MSC reported Friday that a network outage is affecting systems at its Geneva headquarters, and that a cyber attack might be responsible. As of Tuesday 16:00 GMT, the MSC website is still down and the company has released very little new information. General operations appear not to be widely impacted yet, but precedent shows that an operational disruption can be extremely value destructive to a company like MSC.
If the incident is confirmed to be caused by a cyber attack, this serves as a reminder that disruption risks to company’s operations are the costliest threat posed by poor cyber governance.
A billion-dollar global company, MSC’s 571 container ships account for 16% of global TEU capacity (a rough measurement of shipping capacity). With COVID‑19 disruptions to global trade already representing an enormous strategic challenge to the shipping industry, MSC can ill afford to deal with a cyber attack-driven operational disruption such as the one faced by Maersk in 2017. As a reminder, the NotPetya attack disrupted Maersk’s operations for 2 weeks, resulted in a 20% reduction in shipping volume during the outage, caused $300m in direct economic damage, and by Cyberhedge’s analysis led to $8.4b in value loss to Maersk shareholders.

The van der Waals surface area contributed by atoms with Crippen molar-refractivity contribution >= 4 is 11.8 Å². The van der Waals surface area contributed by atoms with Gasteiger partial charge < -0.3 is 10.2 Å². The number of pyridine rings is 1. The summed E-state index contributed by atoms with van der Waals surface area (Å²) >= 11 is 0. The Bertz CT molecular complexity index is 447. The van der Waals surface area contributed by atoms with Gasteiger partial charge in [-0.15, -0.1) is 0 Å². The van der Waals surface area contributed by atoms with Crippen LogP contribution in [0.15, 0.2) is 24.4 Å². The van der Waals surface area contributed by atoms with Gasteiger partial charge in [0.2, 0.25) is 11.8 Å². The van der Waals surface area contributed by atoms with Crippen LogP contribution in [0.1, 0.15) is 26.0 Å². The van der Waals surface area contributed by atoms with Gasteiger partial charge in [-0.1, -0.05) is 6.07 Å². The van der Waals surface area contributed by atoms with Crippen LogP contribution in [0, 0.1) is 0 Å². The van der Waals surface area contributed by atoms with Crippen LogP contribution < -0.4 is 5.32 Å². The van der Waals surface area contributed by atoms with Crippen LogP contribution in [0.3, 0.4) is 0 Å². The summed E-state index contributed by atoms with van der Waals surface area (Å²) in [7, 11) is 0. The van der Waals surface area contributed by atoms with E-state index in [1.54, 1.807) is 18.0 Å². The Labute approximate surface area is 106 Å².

While MSC claims that clients can still contact the company using secondary methods such as via phone, email or through local offices, the ongoing shutdown of its website and myMSC booking system is likely to prove costly, with the damage increasing with each hour that the systems are down. Maersk undertook unprecedented efforts to get its systems back online. In today’s digital-first environment, customers depend on these systems to keep track of their own business links with partner companies such as MSC, and operational shutdowns can cause costly disruptions that quickly ripple through vulnerable just-in-time global supply chains. These supply chains are badly stretched already currently due to COVID‑19, adding to the pressure on MSC to quickly restore control of its IT systems in order to return to normal operations. If the disruption was in fact caused by a cyber attack, MSC will then need to move to address the underlying cyber weaknesses that contributed to the breach to reduce the likelihood of a future disruption.